Weymouth Clock Tower

A local subscription raised the funds for the clock tower back in 1887 to mark the Golden Jubilee of Queen Victoria. So as the day was drawing in we headed back to the Premier Inn for the night.

The following morning the car park was filling up with classic cars.

Classic Riley

It was the start point of the  Weymouth Vehicle Preservation Society’s Dorset Tour. There were some really exquisite vehicles on show, including, Jaguars, Rileys, Saabs, MGs and even a Ford Capri and an Austin Allegro!

Classic Jag

I liked this Wolseley

Wolseley

It reminded me of the police cars that I used to see on TV cop shows back in the 1960, sadly I could not find a suitable clip but this Robbie Coltraine spoof does the trick

Madeira – Funchal’s Art Deco Wonders

It’s exactly the kind of  place where Poirot and Hastings discover the body of the heiress sprawled in a deckchair, shattered Martini glass with a faint odour of bitter almonds at her feet.

Cliff Elevator, Funchal

This cliff elevator links the Rua Portao Sao Tiago with Funchal’s sea front promenade. In style it reminds me a lot of Berthold Lubetkin‘s 1934 penguin pool at London Zoo. Unfortunately I have not been unable to find out much about this structure, but I do think that set in the cliff face it looks absolutely stunning.

As I have mentioned in previous posts, Funchal is quite rich in Art Deco buildings, the best in my opinion being the Mercado dos Lavradores (Worker’s Market).

This is the former power station in the centre of Funchal. It is no longer used for electricity generation and I believe that it has now been converted into offices.

Funchal Power Station

To me power stations are the cathedrals of Art Deco architecture. Where before God inspired architects like Wren to design great buildings, in the machine age of the 1930s electricity had become the power illuminating the world, motivating the likes of Giles Gilbert Scott to design such modern cathedrals as Battersea Power Station in London. Funchal’s power station is not quite as impressive as Battersea of Bankside, but it does belong to an age when the functional could also be beautiful.

Madeira – Bom Dia Senhor Presidente

‘Is that a Bond villain’s lair?’

I mused as the massive black BMW narrowly missed where I stood on Funchal’s Avenida do Infante and glided on through the open gates.

The Gates of the President's Palace

No, if it had been Ernst Stavro Blofeld, it would have been a Merc not a Beamer and this was the entrance to Quinta Vigia, Madeira’s Presidential Palace.  Although it’s a Portuguese island, Madeira has been an autonomous region with its own elected President since 1976.

The Presidential Sea View Balcony

The present resident is Alberto Joao Jardim, who has been in power since 1978. This makes him one of the longest running democratically elected leaders anywhere in the world and surprisingly he does not mind Joe Public poking around in his garden one bit, so of course we had to go and take a look.

The Gardens at Quinta Vigia

Quinta Vigia was established with a chapel to Chapel Nossa Senhora das Angústias (Chapel to Our Lady of Sorrow) in 1662, taking its name from the chapel’s builder, Daniel da Costa Quintal. The original chapel was refurbished in the 18th century and was then first incorporated into the 19th Century Mansion of Quinta Vigia and then subsequently into the 1970’s Grand Season Hotel, that is today’s Presidential Palace. It’s the only part of the Presidential Palace open to the public.

Chapel of Our Lady of Sorrows

The gardens are beautifully landscaped with statues, fountains, aviaries and some stunning flowers.

Bird of Paradise Flower

Further up the Avenida do Infante we found a stretch of Art Deco villas. As we were discovering Funchal has a lot of Art Deco buildings. Unfortunately many of these buildings have at the very least, had their original, and no doubt thoroughly corroded original window frames ripped out and replaced by something rather more modern and durable, but at least this old ruin still had most of its original features.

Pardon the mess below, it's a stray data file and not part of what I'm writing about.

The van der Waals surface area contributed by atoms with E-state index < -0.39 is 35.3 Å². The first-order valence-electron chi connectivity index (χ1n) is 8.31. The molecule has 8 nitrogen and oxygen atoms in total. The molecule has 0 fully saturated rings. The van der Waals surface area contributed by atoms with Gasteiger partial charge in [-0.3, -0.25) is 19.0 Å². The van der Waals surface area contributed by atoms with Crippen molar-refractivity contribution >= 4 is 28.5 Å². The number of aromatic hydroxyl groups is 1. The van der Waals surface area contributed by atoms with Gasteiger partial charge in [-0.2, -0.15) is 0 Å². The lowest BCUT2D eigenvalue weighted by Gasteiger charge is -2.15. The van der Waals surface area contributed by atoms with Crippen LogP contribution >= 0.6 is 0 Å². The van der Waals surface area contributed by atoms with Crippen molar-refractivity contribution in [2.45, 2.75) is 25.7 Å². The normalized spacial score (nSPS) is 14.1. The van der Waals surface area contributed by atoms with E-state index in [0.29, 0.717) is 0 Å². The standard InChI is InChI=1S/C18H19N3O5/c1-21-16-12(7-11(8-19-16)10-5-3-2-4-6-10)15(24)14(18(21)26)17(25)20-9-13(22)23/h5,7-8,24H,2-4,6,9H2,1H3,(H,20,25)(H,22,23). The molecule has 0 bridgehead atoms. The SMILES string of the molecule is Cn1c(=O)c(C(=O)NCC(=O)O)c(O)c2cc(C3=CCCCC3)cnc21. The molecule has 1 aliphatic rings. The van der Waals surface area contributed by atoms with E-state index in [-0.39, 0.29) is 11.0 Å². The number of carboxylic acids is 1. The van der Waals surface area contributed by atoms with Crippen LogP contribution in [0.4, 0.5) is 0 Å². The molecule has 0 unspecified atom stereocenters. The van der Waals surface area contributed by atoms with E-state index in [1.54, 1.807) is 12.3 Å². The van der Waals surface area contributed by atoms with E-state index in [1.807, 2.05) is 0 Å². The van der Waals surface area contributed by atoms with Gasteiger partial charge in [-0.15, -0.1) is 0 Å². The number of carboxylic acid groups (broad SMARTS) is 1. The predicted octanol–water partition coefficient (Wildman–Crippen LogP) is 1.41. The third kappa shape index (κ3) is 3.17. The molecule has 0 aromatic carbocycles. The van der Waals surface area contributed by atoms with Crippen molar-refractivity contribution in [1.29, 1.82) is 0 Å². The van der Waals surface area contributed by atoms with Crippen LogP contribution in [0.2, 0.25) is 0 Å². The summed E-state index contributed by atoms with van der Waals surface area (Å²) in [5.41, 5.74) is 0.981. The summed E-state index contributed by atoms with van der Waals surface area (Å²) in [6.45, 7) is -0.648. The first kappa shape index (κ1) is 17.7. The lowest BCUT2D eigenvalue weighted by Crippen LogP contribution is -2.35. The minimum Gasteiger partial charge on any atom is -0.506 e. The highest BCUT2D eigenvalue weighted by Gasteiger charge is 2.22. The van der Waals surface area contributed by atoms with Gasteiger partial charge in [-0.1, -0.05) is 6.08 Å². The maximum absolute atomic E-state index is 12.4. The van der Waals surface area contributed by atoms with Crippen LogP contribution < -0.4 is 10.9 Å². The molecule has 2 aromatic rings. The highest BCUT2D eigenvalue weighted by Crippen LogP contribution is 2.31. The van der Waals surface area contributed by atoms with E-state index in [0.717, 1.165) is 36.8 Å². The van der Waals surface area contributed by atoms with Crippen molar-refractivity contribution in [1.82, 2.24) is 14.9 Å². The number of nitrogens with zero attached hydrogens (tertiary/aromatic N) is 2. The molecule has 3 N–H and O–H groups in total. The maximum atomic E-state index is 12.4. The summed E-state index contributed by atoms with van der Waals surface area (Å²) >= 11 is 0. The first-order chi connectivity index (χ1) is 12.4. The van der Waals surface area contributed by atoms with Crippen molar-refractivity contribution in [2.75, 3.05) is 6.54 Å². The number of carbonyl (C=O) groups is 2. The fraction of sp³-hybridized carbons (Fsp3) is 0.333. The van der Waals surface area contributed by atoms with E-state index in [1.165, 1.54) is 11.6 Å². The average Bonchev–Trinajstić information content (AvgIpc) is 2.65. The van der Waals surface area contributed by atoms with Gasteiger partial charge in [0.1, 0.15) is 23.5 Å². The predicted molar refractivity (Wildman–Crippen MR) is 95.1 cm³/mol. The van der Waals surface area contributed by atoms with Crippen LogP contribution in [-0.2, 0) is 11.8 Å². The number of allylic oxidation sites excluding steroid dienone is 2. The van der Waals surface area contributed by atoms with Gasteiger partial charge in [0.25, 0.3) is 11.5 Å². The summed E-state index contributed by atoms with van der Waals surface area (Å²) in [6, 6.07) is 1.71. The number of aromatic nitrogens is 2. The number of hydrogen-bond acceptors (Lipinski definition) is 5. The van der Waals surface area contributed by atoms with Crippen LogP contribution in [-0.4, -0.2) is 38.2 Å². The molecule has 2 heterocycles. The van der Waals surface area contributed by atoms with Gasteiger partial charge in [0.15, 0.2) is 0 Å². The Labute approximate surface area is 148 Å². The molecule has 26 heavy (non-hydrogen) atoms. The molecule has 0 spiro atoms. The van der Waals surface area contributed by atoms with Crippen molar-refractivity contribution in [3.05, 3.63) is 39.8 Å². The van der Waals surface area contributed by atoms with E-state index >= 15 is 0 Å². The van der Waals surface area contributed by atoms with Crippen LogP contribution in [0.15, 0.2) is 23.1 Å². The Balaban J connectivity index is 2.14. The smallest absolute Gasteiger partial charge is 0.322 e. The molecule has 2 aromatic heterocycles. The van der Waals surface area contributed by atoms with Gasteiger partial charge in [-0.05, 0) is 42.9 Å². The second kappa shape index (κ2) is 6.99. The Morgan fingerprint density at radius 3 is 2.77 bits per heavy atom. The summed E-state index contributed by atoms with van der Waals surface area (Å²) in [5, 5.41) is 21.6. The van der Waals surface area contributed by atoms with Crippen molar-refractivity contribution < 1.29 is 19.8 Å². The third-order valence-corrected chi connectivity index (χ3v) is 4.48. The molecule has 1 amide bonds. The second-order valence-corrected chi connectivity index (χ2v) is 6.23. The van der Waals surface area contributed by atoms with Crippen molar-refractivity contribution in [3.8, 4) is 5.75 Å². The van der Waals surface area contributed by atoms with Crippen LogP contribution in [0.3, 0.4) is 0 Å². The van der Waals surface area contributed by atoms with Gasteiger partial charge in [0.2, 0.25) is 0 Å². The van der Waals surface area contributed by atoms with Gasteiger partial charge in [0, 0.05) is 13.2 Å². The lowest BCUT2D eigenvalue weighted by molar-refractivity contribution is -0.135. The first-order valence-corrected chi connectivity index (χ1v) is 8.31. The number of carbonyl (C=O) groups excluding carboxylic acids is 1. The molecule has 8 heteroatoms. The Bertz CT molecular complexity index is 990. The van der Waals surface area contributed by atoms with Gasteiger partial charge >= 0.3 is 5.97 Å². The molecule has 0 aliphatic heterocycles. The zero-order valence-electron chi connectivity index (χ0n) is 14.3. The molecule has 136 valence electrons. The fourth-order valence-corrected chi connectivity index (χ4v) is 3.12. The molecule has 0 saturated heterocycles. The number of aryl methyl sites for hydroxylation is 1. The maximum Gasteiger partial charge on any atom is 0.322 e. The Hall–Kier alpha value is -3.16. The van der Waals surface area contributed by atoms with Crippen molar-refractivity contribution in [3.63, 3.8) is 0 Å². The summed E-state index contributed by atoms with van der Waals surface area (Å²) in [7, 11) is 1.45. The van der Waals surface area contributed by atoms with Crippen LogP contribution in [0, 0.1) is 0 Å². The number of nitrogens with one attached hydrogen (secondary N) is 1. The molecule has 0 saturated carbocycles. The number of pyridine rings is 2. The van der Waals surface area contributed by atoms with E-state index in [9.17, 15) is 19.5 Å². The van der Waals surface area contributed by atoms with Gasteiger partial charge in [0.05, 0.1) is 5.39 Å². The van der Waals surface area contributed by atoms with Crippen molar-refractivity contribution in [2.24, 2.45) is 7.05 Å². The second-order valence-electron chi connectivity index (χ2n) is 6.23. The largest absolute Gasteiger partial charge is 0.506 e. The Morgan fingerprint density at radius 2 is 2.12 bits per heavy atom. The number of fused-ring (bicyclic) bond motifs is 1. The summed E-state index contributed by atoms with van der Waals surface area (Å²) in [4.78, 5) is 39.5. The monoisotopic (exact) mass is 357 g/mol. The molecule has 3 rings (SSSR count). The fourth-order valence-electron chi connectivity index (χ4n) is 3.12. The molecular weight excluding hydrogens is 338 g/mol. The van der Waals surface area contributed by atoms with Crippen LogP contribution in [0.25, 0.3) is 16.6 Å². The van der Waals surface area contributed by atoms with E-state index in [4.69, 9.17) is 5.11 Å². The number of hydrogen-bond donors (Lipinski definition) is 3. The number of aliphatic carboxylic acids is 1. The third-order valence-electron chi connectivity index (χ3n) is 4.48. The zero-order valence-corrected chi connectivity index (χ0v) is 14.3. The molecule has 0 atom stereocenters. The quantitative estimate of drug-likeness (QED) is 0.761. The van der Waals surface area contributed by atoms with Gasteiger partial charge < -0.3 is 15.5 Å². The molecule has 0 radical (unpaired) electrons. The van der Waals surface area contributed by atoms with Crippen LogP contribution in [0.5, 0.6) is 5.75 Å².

Art Deco Ruin

Having had our fill of of Funchal’s western side we headed back towards the old town, pausing to enjoy Santa Caterina Park with its statue of Christopher Columbus, who settled on the neighbouring island of Porto Santo and married the governor’s daughter.

Christopher Columbus Santa Caterina Park

In the Avenida Arriaga opposite the Municipal Gardens, I came upon a familiar site.

Pillar Boxes

Back in the in the UK Airmail pillar boxes were painted RAF Blue between 1919 and 1939, however I think the blue boxes are for express mail in Portugal.

Madeira – Plovers, Gulls and Exotic Fruit

Tucked away in a corner Funchal’s old town was our hotel, the Porto Santa Maria. Right on the seafront, the location could not have been better. Along the way to the shops we’d stop off to watch the plovers on the sea wall.

Plovers

These little birds were remarkably confident, allowing people to get much closer to them than their British cousins do.

Beyond the sea wall is the beach. One thing that people don’t visit Funchal for is the beach.

Herring Gull Housing Estate

Unless they are herring gulls that is, the freshwater mountain streams that empty into the Atlantic through the black volcanic scree of the beach are just the sort of place to wash that salt out of your feathers.

Right in the centre of Funchal is this amazing huge Art Deco building,

Mercado dos Lavradores

It’s not a cinema, but the Mercado dos Lavradores (Worker’s Market). Now I thought I’d seen most kinds of fruit, but the stall holders had a bewildering array of exotic wares on display

Amazing displays of exotic fruits

There were pomegranates, chilis, bananas, mangoes, guavas, custard apples and several different varieties of passion fruits, but I had never seen these before.

Pineapple Bananas

According to the stall holder they were pineapple bananas and indeed the fruit’s flesh had the texture of banana, but a sharp flavour close to that of pineapple. Incidentally should you find yourself in the Mercado, don’t buy fruit from the stall holders upstairs, for some reason they think it is fun to rip tourists off.

The fish market operates from the back of the Mercado.

Fish Market

The long black fish are a local delicacy, the Black Scabbard Fish, which are often served with locally grown bananas. Handsome beasts aren’t they?

Black Scabbard Fish

The Mercado was designed by the architect Edmundo Tavares and the build completed in 1940. More recent artworks could be found on our way back to our hotel. The 19th century houses of the Rua Santa Maria form a Bohemian enclave of workshops and restaurants. Local artists have painted many of the doors with their own designs.

Half a Turtle

Some reflecting their own concerns about surveillance in society.

Keep Watching the Bag Heads

This one was right at the bottom (groan) of the street.

Painted (rear?) door Rua Santa Maria